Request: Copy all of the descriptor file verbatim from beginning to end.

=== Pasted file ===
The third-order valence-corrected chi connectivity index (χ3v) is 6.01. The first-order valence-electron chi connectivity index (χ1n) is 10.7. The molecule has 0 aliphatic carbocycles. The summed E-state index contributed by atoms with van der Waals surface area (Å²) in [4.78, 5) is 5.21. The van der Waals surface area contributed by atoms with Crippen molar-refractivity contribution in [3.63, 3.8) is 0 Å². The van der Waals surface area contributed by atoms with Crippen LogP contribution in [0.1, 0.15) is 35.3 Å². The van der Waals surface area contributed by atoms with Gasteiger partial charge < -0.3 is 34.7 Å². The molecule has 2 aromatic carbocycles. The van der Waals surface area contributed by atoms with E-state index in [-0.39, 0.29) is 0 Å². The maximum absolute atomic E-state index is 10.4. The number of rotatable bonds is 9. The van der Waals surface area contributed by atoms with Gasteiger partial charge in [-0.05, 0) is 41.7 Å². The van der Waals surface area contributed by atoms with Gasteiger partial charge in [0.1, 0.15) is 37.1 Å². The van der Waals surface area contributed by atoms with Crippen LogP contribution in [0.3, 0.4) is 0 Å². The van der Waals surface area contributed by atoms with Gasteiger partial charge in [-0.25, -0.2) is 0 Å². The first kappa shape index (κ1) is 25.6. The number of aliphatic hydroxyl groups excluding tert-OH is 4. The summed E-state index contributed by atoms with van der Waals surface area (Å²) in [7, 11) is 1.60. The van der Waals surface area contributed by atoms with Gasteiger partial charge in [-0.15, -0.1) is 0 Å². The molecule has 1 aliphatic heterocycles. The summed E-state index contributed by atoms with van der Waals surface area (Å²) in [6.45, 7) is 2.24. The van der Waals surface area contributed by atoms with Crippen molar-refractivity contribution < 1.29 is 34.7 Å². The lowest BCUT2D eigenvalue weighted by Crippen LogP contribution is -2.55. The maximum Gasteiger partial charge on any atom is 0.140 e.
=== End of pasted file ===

The third-order valence-corrected chi connectivity index (χ3v) is 6.01. The first-order valence-electron chi connectivity index (χ1n) is 10.7. The molecule has 0 aliphatic carbocycles. The summed E-state index contributed by atoms with van der Waals surface area (Å²) in [4.78, 5) is 5.21. The van der Waals surface area contributed by atoms with Crippen molar-refractivity contribution in [3.63, 3.8) is 0 Å². The van der Waals surface area contributed by atoms with Crippen LogP contribution in [0.1, 0.15) is 35.3 Å². The van der Waals surface area contributed by atoms with Gasteiger partial charge < -0.3 is 34.7 Å². The molecule has 2 aromatic carbocycles. The van der Waals surface area contributed by atoms with E-state index in [-0.39, 0.29) is 0 Å². The maximum absolute atomic E-state index is 10.4. The number of rotatable bonds is 9. The van der Waals surface area contributed by atoms with Gasteiger partial charge in [-0.05, 0) is 41.7 Å². The van der Waals surface area contributed by atoms with Gasteiger partial charge in [0.1, 0.15) is 37.1 Å². The van der Waals surface area contributed by atoms with Crippen LogP contribution in [0.3, 0.4) is 0 Å². The van der Waals surface area contributed by atoms with Gasteiger partial charge in [-0.25, -0.2) is 0 Å². The first kappa shape index (κ1) is 25.6. The number of aliphatic hydroxyl groups excluding tert-OH is 4. The summed E-state index contributed by atoms with van der Waals surface area (Å²) in [7, 11) is 1.60. The van der Waals surface area contributed by atoms with Gasteiger partial charge in [-0.15, -0.1) is 0 Å². The molecule has 1 aliphatic heterocycles. The summed E-state index contributed by atoms with van der Waals surface area (Å²) in [6.45, 7) is 2.24. The van der Waals surface area contributed by atoms with Crippen molar-refractivity contribution < 1.29 is 34.7 Å². The lowest BCUT2D eigenvalue weighted by Crippen LogP contribution is -2.55. The maximum Gasteiger partial charge on any atom is 0.140 e.